I can still hear my mom telling me as we watched my two year old son playing, “One day they are going to try and tell you to put that child on Ritalin — and don’t you listen.”
I nodded in approval, watching my son and wondering what his future would hold. I knew already he wasn’t “typical” in many ways.
In fact, even in his appearance, he was unlike any child I had met. He towered over children his own age. To this day, we have never met a child his age that shares his height.
Verbally, he also raced ahead of his age group. By two and a half he spoke as clearly as a child twice his age, with insights, worries and insecurities well beyond his years.
His mind and his body were rapidly developing, but emotionally and socially, he was struggling. This discrepancy was compounded by the fact that he appeared to be so much older than he was.
When people gave me disapproving glares at my rambunctious child, I wanted to tape a sign to his chest, “Give me a break — I am TWO!”
Now, six years later, I still want to tape a sign to his chest some days. Perhaps it would read, “Give me a break, you have NO IDEA!”
And really, none of us, myself included, know what it is like to be him. I know he desperately wants to “be good.” Underneath all the chaos and noise, he has a sweet, tender heart. He is a complicated mix of humanity — bright and beautiful, but complex.
He describes it as “having challenges.” Today, at the McDonald’s Play Place, he met a five year old with Sensory Processing Disorder. The two of them roared around and had a wonderful time together. When it was time to leave, they both wanted to exchange phone numbers.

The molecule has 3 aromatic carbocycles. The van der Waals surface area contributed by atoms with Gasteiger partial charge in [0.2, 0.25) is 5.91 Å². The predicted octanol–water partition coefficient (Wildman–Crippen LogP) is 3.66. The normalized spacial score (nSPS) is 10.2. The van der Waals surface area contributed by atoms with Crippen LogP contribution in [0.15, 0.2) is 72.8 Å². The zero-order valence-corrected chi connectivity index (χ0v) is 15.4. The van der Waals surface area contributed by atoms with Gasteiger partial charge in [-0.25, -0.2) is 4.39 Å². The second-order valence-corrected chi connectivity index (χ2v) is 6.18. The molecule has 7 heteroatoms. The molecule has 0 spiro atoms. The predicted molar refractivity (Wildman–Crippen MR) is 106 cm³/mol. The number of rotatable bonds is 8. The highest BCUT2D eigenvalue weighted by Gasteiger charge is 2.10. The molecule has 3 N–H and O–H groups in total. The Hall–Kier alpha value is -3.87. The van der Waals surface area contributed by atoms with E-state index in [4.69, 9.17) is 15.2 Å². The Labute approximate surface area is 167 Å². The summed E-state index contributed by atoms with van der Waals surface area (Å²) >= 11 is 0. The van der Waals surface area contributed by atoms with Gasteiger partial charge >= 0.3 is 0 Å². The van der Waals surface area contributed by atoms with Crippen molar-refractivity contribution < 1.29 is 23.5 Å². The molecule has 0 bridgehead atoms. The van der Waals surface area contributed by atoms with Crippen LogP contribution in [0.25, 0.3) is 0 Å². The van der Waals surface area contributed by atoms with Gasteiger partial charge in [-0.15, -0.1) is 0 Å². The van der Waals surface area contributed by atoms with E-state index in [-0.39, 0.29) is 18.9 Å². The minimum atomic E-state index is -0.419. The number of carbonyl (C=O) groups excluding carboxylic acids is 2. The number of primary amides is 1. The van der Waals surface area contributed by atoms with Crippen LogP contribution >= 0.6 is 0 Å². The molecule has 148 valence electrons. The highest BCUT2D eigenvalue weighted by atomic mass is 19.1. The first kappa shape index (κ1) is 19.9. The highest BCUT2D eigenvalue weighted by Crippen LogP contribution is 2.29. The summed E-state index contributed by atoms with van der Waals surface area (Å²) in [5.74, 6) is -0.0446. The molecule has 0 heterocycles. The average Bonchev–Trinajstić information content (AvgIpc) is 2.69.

When we got in the car, my son said, “He has challenges like I do. It is so nice to play with other children who know what it is like to have challenges.”
My son knows he is different. He has been getting in trouble for the last seven years. In every single classroom or lesson, he has been a challenge to manage. He knows it. It hurts him even though no one knows how much.
So last year, I did it. We medicated him. I decided we needed to give him the chance to see if it helped him — if it made his life better.
After a year of Strattera, we decided that it was not helping him nearly enough. In fact, I think it made him more emotional and prone to outbursts.
So tomorrow, he begins Concerta (an extended release form of Ritalin to treat ADHD.)
And although I know it is the right decision for my son to at least TRY it, here I am the night before Googling side effects, worrying and wishing I didn’t have to hand my child a pill in the morning — wishing that life for him just wasn’t so “challenging.”
PS:I have struggled for years about whether to write about my son’s ADHD and behavioral issues. But ultimately, I want to be his advocate, not just personally, but to help us all have more understanding and compassion on children with behavioral issues. I am not trying to say whether or not a family should choose to medicate their child. I just wanted to share our story and a small glimpse of how we came to try ADHD medication and how I feel about that decision.
Written by Janice, co-founder of 5 Minutes for Mom.